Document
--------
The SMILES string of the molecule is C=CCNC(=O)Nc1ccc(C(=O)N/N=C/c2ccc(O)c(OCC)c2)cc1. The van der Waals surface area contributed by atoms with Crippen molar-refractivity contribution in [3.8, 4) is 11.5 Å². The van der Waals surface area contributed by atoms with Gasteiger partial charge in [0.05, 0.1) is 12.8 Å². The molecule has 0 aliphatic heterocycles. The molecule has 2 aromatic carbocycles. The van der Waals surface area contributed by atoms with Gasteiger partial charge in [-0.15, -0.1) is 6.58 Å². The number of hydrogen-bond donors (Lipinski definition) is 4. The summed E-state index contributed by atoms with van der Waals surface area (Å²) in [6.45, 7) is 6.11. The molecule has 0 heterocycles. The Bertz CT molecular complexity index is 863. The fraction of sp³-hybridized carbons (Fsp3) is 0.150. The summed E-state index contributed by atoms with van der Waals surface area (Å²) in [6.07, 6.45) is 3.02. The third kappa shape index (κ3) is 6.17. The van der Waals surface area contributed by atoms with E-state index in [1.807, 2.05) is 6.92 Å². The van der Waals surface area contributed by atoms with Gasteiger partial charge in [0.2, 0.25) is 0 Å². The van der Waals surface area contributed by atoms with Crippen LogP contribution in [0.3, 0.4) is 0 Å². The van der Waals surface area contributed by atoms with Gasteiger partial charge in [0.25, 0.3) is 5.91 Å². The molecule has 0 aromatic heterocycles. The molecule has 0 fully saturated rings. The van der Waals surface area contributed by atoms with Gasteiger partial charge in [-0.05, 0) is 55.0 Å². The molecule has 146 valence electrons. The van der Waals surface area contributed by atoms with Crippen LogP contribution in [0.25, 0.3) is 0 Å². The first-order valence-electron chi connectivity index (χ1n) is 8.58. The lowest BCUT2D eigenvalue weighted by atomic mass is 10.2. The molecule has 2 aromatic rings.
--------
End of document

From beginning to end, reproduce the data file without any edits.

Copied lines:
The SMILES string of the molecule is C=CCNC(=O)Nc1ccc(C(=O)N/N=C/c2ccc(O)c(OCC)c2)cc1. The van der Waals surface area contributed by atoms with Crippen molar-refractivity contribution in [3.8, 4) is 11.5 Å². The van der Waals surface area contributed by atoms with Gasteiger partial charge in [0.05, 0.1) is 12.8 Å². The molecule has 0 aliphatic heterocycles. The molecule has 2 aromatic carbocycles. The van der Waals surface area contributed by atoms with Gasteiger partial charge in [-0.15, -0.1) is 6.58 Å². The number of hydrogen-bond donors (Lipinski definition) is 4. The summed E-state index contributed by atoms with van der Waals surface area (Å²) in [6.45, 7) is 6.11. The molecule has 0 heterocycles. The Bertz CT molecular complexity index is 863. The fraction of sp³-hybridized carbons (Fsp3) is 0.150. The summed E-state index contributed by atoms with van der Waals surface area (Å²) in [6.07, 6.45) is 3.02. The third kappa shape index (κ3) is 6.17. The van der Waals surface area contributed by atoms with E-state index in [1.807, 2.05) is 6.92 Å². The van der Waals surface area contributed by atoms with Gasteiger partial charge in [0.2, 0.25) is 0 Å². The van der Waals surface area contributed by atoms with Crippen LogP contribution in [0.3, 0.4) is 0 Å². The van der Waals surface area contributed by atoms with Gasteiger partial charge in [0.25, 0.3) is 5.91 Å². The molecule has 0 aromatic heterocycles. The molecule has 0 fully saturated rings. The van der Waals surface area contributed by atoms with Gasteiger partial charge in [-0.05, 0) is 55.0 Å². The molecule has 146 valence electrons. The van der Waals surface area contributed by atoms with Crippen LogP contribution in [0.25, 0.3) is 0 Å². The first-order valence-electron chi connectivity index (χ1n) is 8.58. The lowest BCUT2D eigenvalue weighted by atomic mass is 10.2. The molecule has 2 aromatic rings.